BRUSSELS (Reuters) - The European Union launched a competition on Tuesday for about 4 billion euros ($5.6 billion) of funding to help companies compete in the green technology race against China, Japan and the United States.
All eligible projects should be up and running by 2015. Big winners are likely to include power generators such as Germany’s E.ON and engineers like Alstom of France.
“These and other green technologies are an increasingly important source of future economic growth and jobs,” EU climate chief Connie Hedegaard said in a statement.
The funding was agreed in 2008 to support Carbon Capture and Storage (CCS) technology — a method of burying planet-warming gases, which many power producers say is a potential silver bullet to curb climate change.
But infighting among the EU’s 27 member states and its authorities has held back the funding, while opening up the competition equally to companies pioneering new technology in renewable energy.
The funding will go to at least eight CCS projects and at least 34 renewables projects.
The funds will be found from an obscure corner of the EU’s Emissions Trading Scheme (ETS) — its main tool for curbing CO2 emissions, which forces companies to buy a permit for each tonne of carbon they emit.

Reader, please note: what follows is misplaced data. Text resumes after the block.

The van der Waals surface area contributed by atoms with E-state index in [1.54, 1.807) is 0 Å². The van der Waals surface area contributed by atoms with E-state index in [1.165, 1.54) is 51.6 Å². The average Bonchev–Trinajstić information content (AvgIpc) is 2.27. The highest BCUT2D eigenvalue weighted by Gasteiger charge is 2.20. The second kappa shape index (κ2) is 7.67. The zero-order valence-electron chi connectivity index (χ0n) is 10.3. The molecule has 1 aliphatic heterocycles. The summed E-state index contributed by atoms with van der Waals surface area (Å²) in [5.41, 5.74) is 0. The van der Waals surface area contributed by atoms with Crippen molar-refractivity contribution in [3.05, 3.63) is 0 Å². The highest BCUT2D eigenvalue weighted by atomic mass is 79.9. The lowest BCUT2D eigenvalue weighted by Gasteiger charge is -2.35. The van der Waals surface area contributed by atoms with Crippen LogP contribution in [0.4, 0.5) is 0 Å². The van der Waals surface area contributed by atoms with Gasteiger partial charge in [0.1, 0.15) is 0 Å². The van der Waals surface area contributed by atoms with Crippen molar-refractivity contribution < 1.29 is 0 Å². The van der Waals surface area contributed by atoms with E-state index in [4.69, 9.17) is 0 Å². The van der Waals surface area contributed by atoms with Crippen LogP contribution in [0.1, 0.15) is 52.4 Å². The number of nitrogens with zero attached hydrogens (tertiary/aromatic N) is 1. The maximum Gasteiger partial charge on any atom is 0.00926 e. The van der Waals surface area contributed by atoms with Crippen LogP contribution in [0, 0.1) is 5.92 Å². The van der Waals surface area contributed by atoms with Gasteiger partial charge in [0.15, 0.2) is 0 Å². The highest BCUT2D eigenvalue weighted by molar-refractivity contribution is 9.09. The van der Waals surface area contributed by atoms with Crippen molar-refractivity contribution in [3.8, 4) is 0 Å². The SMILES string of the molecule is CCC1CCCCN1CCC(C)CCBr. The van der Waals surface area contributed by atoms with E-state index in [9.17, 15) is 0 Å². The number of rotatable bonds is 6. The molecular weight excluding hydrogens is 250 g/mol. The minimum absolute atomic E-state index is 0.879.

A total of 300 million carbon emissions permits from a reserve fund of the ETS will be transferred to the European Investment Bank (EIB), which will convert them to cash before distributing them to the chosen projects.
The value of the credits is about 4.3 billion euros at the current carbon price, but could rise or fall with the market. The Commission estimates that with contributions from EU governments and the companies themselves, this could rise to 9 billion euros of investment.
It is expected that all these credits will be sold before the start of the third trading period of the ETS in January 2013, the Commission said.
At least one demonstration pilot project will be awarded per EU member state, and no more than three will be approved in a single country.
The European Investment Bank (EIB) and the European Commission will assess the proposals, consulting EU governments before making the final decision in 2012.
Reporting by Pete Harrison, editing by Rex Merrifield and Janet Lawrence